Case Closed

How Dallas police detective Shari Degan solved the grisly murder that rocked Dallas--in 1913

For several days, Williams reviewed Degan's findings. Ultimately, he came to the same conclusion she had secretly kept.

"This was one of those over-the-top kinds of homicides," Degan says. "It was a classic case of overkill. Obviously, one heck of a struggle took place in that bathroom. The biting, the scratches, the brutality suggested a highly emotional exchange."

Williams agreed. "The motive for this type of murder is usually very personal," he says. "The killer was obviously extremely angry at the victim." From the descriptions of Brown's wounds, he speculated that a left-handed person inflicted them. The blows to the head, he felt, might well have been from the handle of the knife that was used on the victim. It seemed likely, in fact, that Brown was already unconscious when her throat was cut.

Dallas in 1913, looking west from Field Street. It was on this street where Florence Brown was murdered as she began her workday as a realty company stenographer.
Dallas in 1913, looking west from Field Street. It was on this street where Florence Brown was murdered as she began her workday as a realty company stenographer.
Dallas in 1913, looking west from Field Street. It was on this street where Florence Brown was murdered as she began her workday as a realty company stenographer.
Archives Division
Dallas in 1913, looking west from Field Street. It was on this street where Florence Brown was murdered as she began her workday as a realty company stenographer.

"So," Degan finally asked, "who killed Florence Brown?"

"A woman," Williams replied. "A very angry, left-handed woman."

Degan nodded. "That's what I think, too."

But why? And who?


Detective Degan, the weekend genealogist, had one long-shot avenue of research left to pursue. Brown's obituary had listed surviving members of her family. It was time to put the hobby she'd been pursuing for five years to work. She began tracing the victim's family history on the off chance that someone with information about the crime still might be alive. In time, her research led her to the name of a distant cousin for which she found no death record.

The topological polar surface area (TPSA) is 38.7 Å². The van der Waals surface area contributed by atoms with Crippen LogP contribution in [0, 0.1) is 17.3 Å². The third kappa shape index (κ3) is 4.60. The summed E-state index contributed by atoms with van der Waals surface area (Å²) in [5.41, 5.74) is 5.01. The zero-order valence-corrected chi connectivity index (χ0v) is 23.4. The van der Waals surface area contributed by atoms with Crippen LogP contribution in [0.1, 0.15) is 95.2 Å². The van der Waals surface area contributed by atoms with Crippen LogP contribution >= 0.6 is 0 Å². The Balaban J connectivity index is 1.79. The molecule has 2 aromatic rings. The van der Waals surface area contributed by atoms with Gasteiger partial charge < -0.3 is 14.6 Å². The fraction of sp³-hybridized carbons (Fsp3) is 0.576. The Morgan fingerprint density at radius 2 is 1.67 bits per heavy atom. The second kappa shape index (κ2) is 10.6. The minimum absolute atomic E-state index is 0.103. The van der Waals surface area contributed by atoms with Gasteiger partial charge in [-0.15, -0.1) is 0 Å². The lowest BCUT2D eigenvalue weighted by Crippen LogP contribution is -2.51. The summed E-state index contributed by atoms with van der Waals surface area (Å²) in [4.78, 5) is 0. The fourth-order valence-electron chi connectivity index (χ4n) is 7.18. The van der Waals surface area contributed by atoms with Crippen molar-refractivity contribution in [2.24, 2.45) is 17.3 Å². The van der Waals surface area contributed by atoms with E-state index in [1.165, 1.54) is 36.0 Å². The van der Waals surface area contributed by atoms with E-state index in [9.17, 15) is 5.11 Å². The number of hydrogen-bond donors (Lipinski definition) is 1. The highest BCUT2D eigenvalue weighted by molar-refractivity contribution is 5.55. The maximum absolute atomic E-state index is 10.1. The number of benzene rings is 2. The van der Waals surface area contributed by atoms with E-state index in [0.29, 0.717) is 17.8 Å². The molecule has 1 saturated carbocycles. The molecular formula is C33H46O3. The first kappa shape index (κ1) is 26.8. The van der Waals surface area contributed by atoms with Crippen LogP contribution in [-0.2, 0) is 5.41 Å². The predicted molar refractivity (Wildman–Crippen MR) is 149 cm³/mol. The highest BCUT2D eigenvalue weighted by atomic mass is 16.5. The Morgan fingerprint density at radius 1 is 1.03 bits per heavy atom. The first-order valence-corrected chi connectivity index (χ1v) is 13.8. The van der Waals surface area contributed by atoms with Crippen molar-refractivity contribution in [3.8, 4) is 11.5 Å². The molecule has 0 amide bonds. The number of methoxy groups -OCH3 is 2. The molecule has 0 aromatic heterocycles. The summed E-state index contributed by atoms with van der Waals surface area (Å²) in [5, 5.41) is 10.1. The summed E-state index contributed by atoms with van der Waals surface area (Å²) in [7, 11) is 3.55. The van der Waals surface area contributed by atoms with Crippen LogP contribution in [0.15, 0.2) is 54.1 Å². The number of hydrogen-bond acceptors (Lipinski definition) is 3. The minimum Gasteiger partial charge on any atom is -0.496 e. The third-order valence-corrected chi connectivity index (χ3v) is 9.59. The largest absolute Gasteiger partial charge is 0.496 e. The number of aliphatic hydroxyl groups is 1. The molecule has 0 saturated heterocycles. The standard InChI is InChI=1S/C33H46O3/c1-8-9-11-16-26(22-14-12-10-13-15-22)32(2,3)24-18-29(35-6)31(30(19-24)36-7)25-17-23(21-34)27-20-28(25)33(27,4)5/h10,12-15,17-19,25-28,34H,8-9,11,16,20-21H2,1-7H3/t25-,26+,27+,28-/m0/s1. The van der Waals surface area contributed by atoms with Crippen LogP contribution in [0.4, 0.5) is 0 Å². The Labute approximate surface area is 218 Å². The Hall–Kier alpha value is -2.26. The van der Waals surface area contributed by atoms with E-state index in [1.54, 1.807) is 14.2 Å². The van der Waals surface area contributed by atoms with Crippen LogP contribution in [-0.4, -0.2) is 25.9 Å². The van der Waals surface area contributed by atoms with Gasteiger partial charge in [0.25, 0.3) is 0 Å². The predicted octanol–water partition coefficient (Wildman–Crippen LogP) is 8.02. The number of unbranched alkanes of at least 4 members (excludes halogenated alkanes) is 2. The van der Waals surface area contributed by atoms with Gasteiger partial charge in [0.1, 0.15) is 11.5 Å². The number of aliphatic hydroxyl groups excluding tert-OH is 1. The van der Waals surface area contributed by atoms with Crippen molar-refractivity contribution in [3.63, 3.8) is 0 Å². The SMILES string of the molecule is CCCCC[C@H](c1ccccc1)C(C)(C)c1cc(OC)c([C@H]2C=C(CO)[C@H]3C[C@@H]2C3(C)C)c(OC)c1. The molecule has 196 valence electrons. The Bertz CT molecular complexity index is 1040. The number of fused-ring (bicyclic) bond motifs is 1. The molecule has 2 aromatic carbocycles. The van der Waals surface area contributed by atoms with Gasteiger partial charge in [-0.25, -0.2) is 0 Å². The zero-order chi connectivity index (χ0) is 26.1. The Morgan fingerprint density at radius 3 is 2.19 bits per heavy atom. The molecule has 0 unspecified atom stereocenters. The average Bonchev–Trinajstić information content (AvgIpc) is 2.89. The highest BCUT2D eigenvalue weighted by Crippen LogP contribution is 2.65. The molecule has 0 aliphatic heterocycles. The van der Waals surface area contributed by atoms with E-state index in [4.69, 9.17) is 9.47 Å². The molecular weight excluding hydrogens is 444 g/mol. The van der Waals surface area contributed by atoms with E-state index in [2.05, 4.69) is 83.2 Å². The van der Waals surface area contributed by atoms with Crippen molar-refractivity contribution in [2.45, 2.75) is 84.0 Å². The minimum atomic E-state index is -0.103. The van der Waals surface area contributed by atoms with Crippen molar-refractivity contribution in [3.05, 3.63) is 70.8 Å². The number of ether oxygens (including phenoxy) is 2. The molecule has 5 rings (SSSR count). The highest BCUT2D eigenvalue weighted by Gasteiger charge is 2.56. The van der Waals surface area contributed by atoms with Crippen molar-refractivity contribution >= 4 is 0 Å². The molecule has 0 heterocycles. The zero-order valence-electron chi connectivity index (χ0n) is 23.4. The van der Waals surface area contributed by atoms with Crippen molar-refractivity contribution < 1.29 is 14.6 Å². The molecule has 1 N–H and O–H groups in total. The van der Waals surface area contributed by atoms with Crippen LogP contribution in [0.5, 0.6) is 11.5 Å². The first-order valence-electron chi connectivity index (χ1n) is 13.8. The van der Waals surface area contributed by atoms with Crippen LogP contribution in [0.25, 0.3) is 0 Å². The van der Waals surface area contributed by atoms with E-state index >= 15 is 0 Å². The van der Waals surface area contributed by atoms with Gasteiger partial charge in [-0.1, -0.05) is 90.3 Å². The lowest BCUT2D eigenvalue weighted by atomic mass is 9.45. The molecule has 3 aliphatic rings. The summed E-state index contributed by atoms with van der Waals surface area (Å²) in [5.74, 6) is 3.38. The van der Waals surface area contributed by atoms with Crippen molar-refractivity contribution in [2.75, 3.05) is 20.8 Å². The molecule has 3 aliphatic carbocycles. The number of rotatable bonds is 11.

One day last fall, she placed a long-distance call and heard the frail voice of a woman named Lucille Samcaster. In her 90s and in bad health, she agreed to talk about the crime that had haunted her family for generations. What she had to say in a conversation that lasted no more than 15 minutes caused the detective's heart to pound.

"She told me that Florence Brown had been going out occasionally with a young man in the weeks before her death," the detective recalls. "Previously, he had been seeing another woman but had broken off the relationship. She didn't know the ex-girlfriend's name but had been led to believe that she was from a wealthy Dallas family. She said that the story she'd been told years ago was that this woman had hired someone to kill Florence."

Jealousy, then, was the elusive motive. And, in a socially fragile time when such matters as romantic involvement were carefully guarded, the family had never spoken publicly of the matter. The issue, Samcaster told the detective, was soon resolved when the woman moved to Denver and committed suicide. Her memory failing, Samcaster could not recall the woman's name.

Soon after their brief conversation, Samcaster, the last surviving member of the Brown-Robinson family, died.

"Some day," Degan says, "I'd like to go to Denver and research the old newspaper files there to see if there are reports of any suicides at the time. If I could find a name, then trace it back to Dallas, I'd be satisfied."

And would it finally show that it was not a "large, very strong" male killer--not a hired hit man--but, rather, an enraged, jealous woman who committed the crime?

"We'll never know for sure," Degan admits, "but I think this is what happened: The woman, knowing when Florence Brown went to work, was probably watching the realty office from some nearby location. When Cuthbertson left, she saw her opportunity and went inside. Since she obviously had a weapon with her, the crime had to be premeditated.

"In all likelihood, the struggle began in the room where the button was found, then continued into the bathroom where the murder took place. I think it is very likely that Miss Brown had already been knocked unconscious when her throat was cut.

"And, I believe, the ring probably had some significance. The killer could have assumed that it had been a gift from the boyfriend. She removed it from the dead woman's finger, then stomped on it.

"That done, she took time to wash up and even change clothes. Then she placed her bloody clothing and the murder weapon into some kind of bag she was carrying, walked out the front door, down to Commerce and caught a trolley."

Those women's footprints, found 88 years ago on the bathroom floor of the realty office, were not those of some curious onlooker, Degan suggests. They were, in fact, left by the person who killed Florence Brown.

« Previous Page
 |
 
1
 
2
 
3
 
4
 
5
 
All
 
My Voice Nation Help
1 comments
lobdillj
lobdillj

I have new information about this case. I discovered this case while investigating a 1917 case in El Paso.  I have written a book about it all, Last Train to El Paso--the mysterious unsolved murder of a cattle baron, (OU Press, in process).

 
Loading...